An ethnic Japanese Korean expert on Dokdo has said that the Japanese government has officially denied its sovereignty over Dokdo three times in the past.
"The top Japanese authorities made the denials back in 1695, 1870 and 1877, while the Korean government has never denied its sovereignty over Dokdo, which proves the islets in the East Sea are part of Korean territory in history,'' Professor Hosaka Yuji at Sejong University's College of Liberal Arts said in a recent interview with The Korea Times.
First, the reason Korea never denied its sovereignty over Dokdo was that it never claimed sovereignty over Dokdo. That statement is just plain silly.
Second, Japan did not deny its sovereignty over "Dokdo" during any of the dates mentioned. In 1695, only Ulleungdo was recognized as Korean territory.That can be proven by the fact that travel to Matsushima (Dokdo) was not banned until 1836, and the ban was not because Japan recognized it as Korean territory. In 1870, the Matsushima referred to then was a neighboring island of Ulleungdo, not Japan's Matsushima (Dokdo), which was proven by the fact that the Japanese said they had no record of Ulleungdo having a neighboring island named Matsushima. In 1877, Japan denied sovereignty over "Takeshima (Ulleungdo) and one other island." Nothing was said about Matsushima (Dokdo). Japan used the phrase "one other island" because they were unsure of where the island was. Later, they found out that the Matsushima that had been referred to in petitions had actually been Korea's Ulleungdo, not Japan's Matsushima (Dokdo). See the following links for an explanation of the confusion at the time:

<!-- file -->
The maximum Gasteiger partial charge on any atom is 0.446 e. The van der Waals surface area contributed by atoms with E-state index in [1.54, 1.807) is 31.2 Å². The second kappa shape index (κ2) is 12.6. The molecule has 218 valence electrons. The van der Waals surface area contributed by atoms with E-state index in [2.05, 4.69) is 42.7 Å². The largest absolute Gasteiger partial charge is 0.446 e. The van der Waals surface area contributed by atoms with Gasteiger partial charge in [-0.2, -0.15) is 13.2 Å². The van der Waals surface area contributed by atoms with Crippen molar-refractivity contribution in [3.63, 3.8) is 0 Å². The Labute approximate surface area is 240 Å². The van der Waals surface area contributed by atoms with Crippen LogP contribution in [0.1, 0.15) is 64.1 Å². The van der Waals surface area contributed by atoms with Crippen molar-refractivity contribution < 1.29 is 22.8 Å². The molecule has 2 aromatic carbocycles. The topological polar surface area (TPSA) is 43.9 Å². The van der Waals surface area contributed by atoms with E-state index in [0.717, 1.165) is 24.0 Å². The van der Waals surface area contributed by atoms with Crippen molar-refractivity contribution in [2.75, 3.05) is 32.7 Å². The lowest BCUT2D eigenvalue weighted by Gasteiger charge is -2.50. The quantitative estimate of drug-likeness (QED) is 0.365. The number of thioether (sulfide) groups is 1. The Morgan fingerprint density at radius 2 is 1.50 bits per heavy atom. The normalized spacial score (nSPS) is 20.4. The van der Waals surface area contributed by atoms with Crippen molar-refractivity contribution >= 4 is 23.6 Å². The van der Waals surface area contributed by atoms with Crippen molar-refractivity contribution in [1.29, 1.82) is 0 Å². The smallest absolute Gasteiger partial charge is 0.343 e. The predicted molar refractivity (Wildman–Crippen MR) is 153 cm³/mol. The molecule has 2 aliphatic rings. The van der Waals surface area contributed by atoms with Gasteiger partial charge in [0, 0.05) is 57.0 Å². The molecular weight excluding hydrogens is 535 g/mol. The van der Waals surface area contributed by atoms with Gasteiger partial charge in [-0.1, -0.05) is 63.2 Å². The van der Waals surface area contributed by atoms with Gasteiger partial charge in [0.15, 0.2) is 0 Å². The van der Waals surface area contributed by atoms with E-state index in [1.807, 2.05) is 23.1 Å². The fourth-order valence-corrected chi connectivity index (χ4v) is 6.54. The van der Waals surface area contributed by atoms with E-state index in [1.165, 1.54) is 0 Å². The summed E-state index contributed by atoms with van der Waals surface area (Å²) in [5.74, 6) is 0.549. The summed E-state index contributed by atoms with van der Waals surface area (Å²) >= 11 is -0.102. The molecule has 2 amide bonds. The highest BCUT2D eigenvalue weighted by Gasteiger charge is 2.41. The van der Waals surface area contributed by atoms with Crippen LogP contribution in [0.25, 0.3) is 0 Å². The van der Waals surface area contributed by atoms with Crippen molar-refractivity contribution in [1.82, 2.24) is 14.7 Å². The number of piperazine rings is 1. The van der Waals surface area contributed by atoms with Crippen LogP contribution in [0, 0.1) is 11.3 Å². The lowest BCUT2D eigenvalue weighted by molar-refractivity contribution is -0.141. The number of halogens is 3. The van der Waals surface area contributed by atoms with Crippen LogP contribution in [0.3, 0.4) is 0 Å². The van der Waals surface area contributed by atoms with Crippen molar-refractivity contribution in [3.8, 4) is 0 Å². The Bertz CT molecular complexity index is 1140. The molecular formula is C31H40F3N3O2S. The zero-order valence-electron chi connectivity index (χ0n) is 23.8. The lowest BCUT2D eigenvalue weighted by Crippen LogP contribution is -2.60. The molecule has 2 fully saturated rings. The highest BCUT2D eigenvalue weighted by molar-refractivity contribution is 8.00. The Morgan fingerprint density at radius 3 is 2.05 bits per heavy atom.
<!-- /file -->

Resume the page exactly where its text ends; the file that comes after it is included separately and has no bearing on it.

- 1877 - Different Japanese Views on Matsushima
- 1878 - Watanabe Says Liancourt Rocks are Japanese
- Unfinished Translation of an 1878? Document
- 1880 - Japanese Warship "Amagi" (軍艦天城) Surveys Ulleungdo and finds "Takeshima" is Jukdo.
- 1881 - Kitazawa Masanari(北澤正誠), a official of MOFA concluded that "Takeshima" is Jukdo in "A Study of Takeshima (Takeshima Kosho 竹島考証) ".